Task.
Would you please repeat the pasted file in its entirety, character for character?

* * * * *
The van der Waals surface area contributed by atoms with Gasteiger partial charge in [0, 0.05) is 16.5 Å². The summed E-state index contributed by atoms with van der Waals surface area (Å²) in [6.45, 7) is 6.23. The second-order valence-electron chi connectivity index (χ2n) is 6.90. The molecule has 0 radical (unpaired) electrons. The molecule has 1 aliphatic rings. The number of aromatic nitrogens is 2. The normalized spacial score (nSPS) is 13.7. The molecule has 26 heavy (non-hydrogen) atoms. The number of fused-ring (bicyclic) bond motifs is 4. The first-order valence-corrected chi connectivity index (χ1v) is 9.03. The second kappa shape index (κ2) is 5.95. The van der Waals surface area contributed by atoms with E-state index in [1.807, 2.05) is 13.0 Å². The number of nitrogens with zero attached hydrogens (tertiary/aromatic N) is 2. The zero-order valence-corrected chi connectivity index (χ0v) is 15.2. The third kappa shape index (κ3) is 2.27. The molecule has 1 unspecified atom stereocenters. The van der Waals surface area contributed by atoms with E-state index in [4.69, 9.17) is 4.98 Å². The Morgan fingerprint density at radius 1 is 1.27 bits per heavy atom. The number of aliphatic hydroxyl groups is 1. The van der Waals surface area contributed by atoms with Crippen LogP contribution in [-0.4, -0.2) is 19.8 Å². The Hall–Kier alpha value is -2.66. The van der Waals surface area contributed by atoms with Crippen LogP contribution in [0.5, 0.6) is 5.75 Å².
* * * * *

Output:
The van der Waals surface area contributed by atoms with Gasteiger partial charge in [0, 0.05) is 16.5 Å². The summed E-state index contributed by atoms with van der Waals surface area (Å²) in [6.45, 7) is 6.23. The second-order valence-electron chi connectivity index (χ2n) is 6.90. The molecule has 0 radical (unpaired) electrons. The molecule has 1 aliphatic rings. The number of aromatic nitrogens is 2. The normalized spacial score (nSPS) is 13.7. The molecule has 26 heavy (non-hydrogen) atoms. The number of fused-ring (bicyclic) bond motifs is 4. The first-order valence-corrected chi connectivity index (χ1v) is 9.03. The second kappa shape index (κ2) is 5.95. The van der Waals surface area contributed by atoms with E-state index in [1.807, 2.05) is 13.0 Å². The number of nitrogens with zero attached hydrogens (tertiary/aromatic N) is 2. The zero-order valence-corrected chi connectivity index (χ0v) is 15.2. The third kappa shape index (κ3) is 2.27. The molecule has 1 unspecified atom stereocenters. The van der Waals surface area contributed by atoms with E-state index in [4.69, 9.17) is 4.98 Å². The Morgan fingerprint density at radius 1 is 1.27 bits per heavy atom. The number of aliphatic hydroxyl groups is 1. The van der Waals surface area contributed by atoms with Crippen LogP contribution in [-0.4, -0.2) is 19.8 Å². The Hall–Kier alpha value is -2.66. The van der Waals surface area contributed by atoms with Crippen LogP contribution in [0.5, 0.6) is 5.75 Å².